This post appeared in its original form on the Business in Berkshire LinkedIn page as an answer to the question, “Why do creatives hate invoicing?”- a brilliant post and a subject close to many people’s hearts.
Here are my five tips for painless invoicing:
Set a daily rate: I used to agonise for days before giving someone a quote and when I’d finally come up with a figure, I’d invariably round it down by way too much. I asked myself, “What do you want to be earning in a day?” and then did a bit of research on other writers’ rates to make sure I was in the right ballpark. Now, I have a figure in my head so that when somebody asks me how much I charge, I can tell them straight away.
Set a discount zone: How much of your daily rate are you able to discount and why? The ‘why’ is important – can this client give you regular work? Even 1-2 days per month can give you all-important security and cash flow. Is this client likely to give you useful referrals, testimonials etc.? Will the job be good for your CV? If you offer a discount, make sure there’s something in it for you!
Negotiating beyond the discount: If the client tries to drive you down further, don’t walk away but say, “I can’t do the job for that price but I could do this for you instead.” Taking this further, if someone asks you for a quote for a particular task, don’t be afraid to show them what else you can do for them and how much it will cost. If somebody asks me for a simple proofread, I will show them what they could get for a ‘proofread and edit’ and very often, they go for the latter.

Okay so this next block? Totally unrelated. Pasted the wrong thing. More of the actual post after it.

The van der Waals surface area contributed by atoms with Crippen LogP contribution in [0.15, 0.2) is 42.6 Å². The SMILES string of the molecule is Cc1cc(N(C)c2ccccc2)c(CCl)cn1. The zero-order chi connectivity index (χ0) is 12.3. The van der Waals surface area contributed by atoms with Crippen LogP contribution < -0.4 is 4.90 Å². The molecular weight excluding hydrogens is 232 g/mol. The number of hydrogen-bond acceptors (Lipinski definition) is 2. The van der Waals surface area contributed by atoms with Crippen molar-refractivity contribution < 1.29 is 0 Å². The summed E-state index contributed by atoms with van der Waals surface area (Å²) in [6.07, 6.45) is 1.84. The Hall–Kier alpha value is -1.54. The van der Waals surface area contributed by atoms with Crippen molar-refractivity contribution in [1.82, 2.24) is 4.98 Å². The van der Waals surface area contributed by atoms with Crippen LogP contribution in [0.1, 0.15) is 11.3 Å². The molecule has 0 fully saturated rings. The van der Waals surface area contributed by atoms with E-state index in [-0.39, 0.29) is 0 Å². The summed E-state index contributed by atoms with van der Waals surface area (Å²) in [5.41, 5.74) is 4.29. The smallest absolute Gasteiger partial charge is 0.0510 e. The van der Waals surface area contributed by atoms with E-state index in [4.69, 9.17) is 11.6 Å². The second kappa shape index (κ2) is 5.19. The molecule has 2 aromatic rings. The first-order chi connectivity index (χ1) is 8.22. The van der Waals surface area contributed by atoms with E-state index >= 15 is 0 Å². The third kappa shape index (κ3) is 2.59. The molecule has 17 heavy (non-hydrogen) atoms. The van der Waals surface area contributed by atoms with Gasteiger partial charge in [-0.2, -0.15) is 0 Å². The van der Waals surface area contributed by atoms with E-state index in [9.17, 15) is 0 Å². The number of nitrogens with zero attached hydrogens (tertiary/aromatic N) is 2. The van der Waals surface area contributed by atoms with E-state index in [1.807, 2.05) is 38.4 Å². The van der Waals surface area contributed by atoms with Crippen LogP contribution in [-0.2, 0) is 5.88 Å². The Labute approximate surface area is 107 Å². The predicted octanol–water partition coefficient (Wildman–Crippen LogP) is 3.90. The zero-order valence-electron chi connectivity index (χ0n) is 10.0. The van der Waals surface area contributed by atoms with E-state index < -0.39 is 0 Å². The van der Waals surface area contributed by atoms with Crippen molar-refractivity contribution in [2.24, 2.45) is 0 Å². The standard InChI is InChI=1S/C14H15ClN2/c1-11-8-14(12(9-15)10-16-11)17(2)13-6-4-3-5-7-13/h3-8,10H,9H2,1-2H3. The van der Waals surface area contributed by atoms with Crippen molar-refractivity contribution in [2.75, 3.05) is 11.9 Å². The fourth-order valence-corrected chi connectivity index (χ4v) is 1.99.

Agree the price up-front, whether it’s a fixed rate or an hourly rate: When I’m working on an hourly rate, I agree a ‘bar tab’-style cap with my clients which means I’ll let them know when the bill reaches a certain level. This doesn’t mean I’ll suddenly down tools (unless they ask me to!) but it does mean they won’t have a shock when they see the invoice.
Outsource your invoicing: It could be your partner, if they’re not afraid to ask for money (mine isn’t), a book-keeper/accountant, a credit control company, or even an experienced VA – you can always check the invoices and send them out yourself if you’re nervous about entrusting them to someone else.
Catherine Osborn is a freelance writer who helps to take the pain out of creating well-written, compelling copy. Find out more at www.catherineosborn.com.